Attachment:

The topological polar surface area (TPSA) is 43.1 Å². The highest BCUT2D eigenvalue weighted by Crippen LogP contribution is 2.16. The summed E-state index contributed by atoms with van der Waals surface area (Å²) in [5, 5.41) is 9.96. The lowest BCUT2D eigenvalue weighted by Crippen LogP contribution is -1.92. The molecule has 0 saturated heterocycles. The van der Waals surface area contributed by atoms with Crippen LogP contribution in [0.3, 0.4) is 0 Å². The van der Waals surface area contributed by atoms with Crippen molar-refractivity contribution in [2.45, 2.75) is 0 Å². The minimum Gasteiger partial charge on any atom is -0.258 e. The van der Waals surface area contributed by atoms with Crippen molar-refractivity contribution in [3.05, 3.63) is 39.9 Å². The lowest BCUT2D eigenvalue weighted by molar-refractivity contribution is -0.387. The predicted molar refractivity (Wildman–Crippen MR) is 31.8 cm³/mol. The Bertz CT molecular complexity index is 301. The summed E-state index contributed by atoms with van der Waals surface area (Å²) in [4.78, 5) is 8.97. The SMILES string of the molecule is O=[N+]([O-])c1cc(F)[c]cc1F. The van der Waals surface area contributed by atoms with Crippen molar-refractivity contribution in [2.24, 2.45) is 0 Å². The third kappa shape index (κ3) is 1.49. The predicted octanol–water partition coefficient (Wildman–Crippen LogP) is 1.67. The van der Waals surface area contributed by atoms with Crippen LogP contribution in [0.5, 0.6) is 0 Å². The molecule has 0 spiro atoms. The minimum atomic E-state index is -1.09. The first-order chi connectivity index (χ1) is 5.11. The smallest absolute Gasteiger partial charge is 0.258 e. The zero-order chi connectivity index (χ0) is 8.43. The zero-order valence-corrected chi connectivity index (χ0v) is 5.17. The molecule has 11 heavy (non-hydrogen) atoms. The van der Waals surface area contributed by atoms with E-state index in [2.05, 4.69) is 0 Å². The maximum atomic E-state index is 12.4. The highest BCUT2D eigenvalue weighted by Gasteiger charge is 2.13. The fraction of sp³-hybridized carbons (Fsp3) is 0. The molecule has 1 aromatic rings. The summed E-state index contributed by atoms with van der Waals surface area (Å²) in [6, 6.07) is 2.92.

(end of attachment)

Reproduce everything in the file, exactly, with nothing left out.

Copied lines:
The topological polar surface area (TPSA) is 43.1 Å². The highest BCUT2D eigenvalue weighted by Crippen LogP contribution is 2.16. The summed E-state index contributed by atoms with van der Waals surface area (Å²) in [5, 5.41) is 9.96. The lowest BCUT2D eigenvalue weighted by Crippen LogP contribution is -1.92. The molecule has 0 saturated heterocycles. The van der Waals surface area contributed by atoms with Crippen LogP contribution in [0.3, 0.4) is 0 Å². The van der Waals surface area contributed by atoms with Crippen molar-refractivity contribution in [2.45, 2.75) is 0 Å². The minimum Gasteiger partial charge on any atom is -0.258 e. The van der Waals surface area contributed by atoms with Crippen molar-refractivity contribution in [3.05, 3.63) is 39.9 Å². The lowest BCUT2D eigenvalue weighted by molar-refractivity contribution is -0.387. The predicted molar refractivity (Wildman–Crippen MR) is 31.8 cm³/mol. The Bertz CT molecular complexity index is 301. The summed E-state index contributed by atoms with van der Waals surface area (Å²) in [4.78, 5) is 8.97. The SMILES string of the molecule is O=[N+]([O-])c1cc(F)[c]cc1F. The van der Waals surface area contributed by atoms with Crippen molar-refractivity contribution in [2.24, 2.45) is 0 Å². The third kappa shape index (κ3) is 1.49. The predicted octanol–water partition coefficient (Wildman–Crippen LogP) is 1.67. The van der Waals surface area contributed by atoms with Crippen LogP contribution in [0.5, 0.6) is 0 Å². The molecule has 0 spiro atoms. The minimum atomic E-state index is -1.09. The first-order chi connectivity index (χ1) is 5.11. The smallest absolute Gasteiger partial charge is 0.258 e. The zero-order chi connectivity index (χ0) is 8.43. The zero-order valence-corrected chi connectivity index (χ0v) is 5.17. The molecule has 11 heavy (non-hydrogen) atoms. The van der Waals surface area contributed by atoms with E-state index in [2.05, 4.69) is 0 Å². The maximum atomic E-state index is 12.4. The highest BCUT2D eigenvalue weighted by Gasteiger charge is 2.13. The fraction of sp³-hybridized carbons (Fsp3) is 0. The molecule has 1 aromatic rings. The summed E-state index contributed by atoms with van der Waals surface area (Å²) in [6, 6.07) is 2.92.